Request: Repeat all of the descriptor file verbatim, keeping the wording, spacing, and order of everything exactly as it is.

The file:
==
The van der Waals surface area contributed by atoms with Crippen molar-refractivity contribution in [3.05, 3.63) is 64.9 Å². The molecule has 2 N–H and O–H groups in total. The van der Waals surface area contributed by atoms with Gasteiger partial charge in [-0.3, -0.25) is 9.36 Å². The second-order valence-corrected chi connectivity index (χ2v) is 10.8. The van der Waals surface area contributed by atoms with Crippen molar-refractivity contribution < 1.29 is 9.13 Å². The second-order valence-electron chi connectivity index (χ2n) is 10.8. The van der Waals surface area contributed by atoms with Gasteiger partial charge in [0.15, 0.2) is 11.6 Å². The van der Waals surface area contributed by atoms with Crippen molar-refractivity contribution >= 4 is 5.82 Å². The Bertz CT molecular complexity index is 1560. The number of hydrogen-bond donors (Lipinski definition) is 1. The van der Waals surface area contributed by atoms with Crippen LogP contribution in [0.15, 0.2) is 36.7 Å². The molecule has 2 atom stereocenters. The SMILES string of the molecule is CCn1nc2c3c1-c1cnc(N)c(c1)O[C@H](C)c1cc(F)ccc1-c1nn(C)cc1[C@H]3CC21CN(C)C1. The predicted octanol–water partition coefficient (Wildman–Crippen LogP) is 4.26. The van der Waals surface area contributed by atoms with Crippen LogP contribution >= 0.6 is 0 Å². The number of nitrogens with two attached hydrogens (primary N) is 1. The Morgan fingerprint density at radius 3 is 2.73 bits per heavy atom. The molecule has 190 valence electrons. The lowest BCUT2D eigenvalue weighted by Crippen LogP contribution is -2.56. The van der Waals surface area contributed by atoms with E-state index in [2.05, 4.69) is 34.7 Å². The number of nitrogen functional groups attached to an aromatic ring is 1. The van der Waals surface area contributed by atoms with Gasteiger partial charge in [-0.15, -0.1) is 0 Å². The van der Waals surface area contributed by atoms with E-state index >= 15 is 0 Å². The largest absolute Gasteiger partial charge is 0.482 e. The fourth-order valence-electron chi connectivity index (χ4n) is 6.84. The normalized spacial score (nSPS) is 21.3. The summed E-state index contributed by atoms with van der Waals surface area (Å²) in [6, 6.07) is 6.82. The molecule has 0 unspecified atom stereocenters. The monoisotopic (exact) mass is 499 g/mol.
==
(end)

The van der Waals surface area contributed by atoms with Crippen molar-refractivity contribution in [3.05, 3.63) is 64.9 Å². The molecule has 2 N–H and O–H groups in total. The van der Waals surface area contributed by atoms with Gasteiger partial charge in [-0.3, -0.25) is 9.36 Å². The second-order valence-corrected chi connectivity index (χ2v) is 10.8. The van der Waals surface area contributed by atoms with Crippen molar-refractivity contribution < 1.29 is 9.13 Å². The second-order valence-electron chi connectivity index (χ2n) is 10.8. The van der Waals surface area contributed by atoms with Gasteiger partial charge in [0.15, 0.2) is 11.6 Å². The van der Waals surface area contributed by atoms with Crippen molar-refractivity contribution >= 4 is 5.82 Å². The Bertz CT molecular complexity index is 1560. The number of hydrogen-bond donors (Lipinski definition) is 1. The van der Waals surface area contributed by atoms with Crippen LogP contribution in [0.15, 0.2) is 36.7 Å². The molecule has 2 atom stereocenters. The SMILES string of the molecule is CCn1nc2c3c1-c1cnc(N)c(c1)O[C@H](C)c1cc(F)ccc1-c1nn(C)cc1[C@H]3CC21CN(C)C1. The predicted octanol–water partition coefficient (Wildman–Crippen LogP) is 4.26. The van der Waals surface area contributed by atoms with Crippen LogP contribution >= 0.6 is 0 Å². The number of nitrogens with two attached hydrogens (primary N) is 1. The Morgan fingerprint density at radius 3 is 2.73 bits per heavy atom. The molecule has 190 valence electrons. The lowest BCUT2D eigenvalue weighted by Crippen LogP contribution is -2.56. The van der Waals surface area contributed by atoms with E-state index in [2.05, 4.69) is 34.7 Å². The number of nitrogen functional groups attached to an aromatic ring is 1. The van der Waals surface area contributed by atoms with Gasteiger partial charge in [-0.15, -0.1) is 0 Å². The van der Waals surface area contributed by atoms with E-state index >= 15 is 0 Å². The largest absolute Gasteiger partial charge is 0.482 e. The fourth-order valence-electron chi connectivity index (χ4n) is 6.84. The normalized spacial score (nSPS) is 21.3. The summed E-state index contributed by atoms with van der Waals surface area (Å²) in [6, 6.07) is 6.82. The molecule has 0 unspecified atom stereocenters. The monoisotopic (exact) mass is 499 g/mol.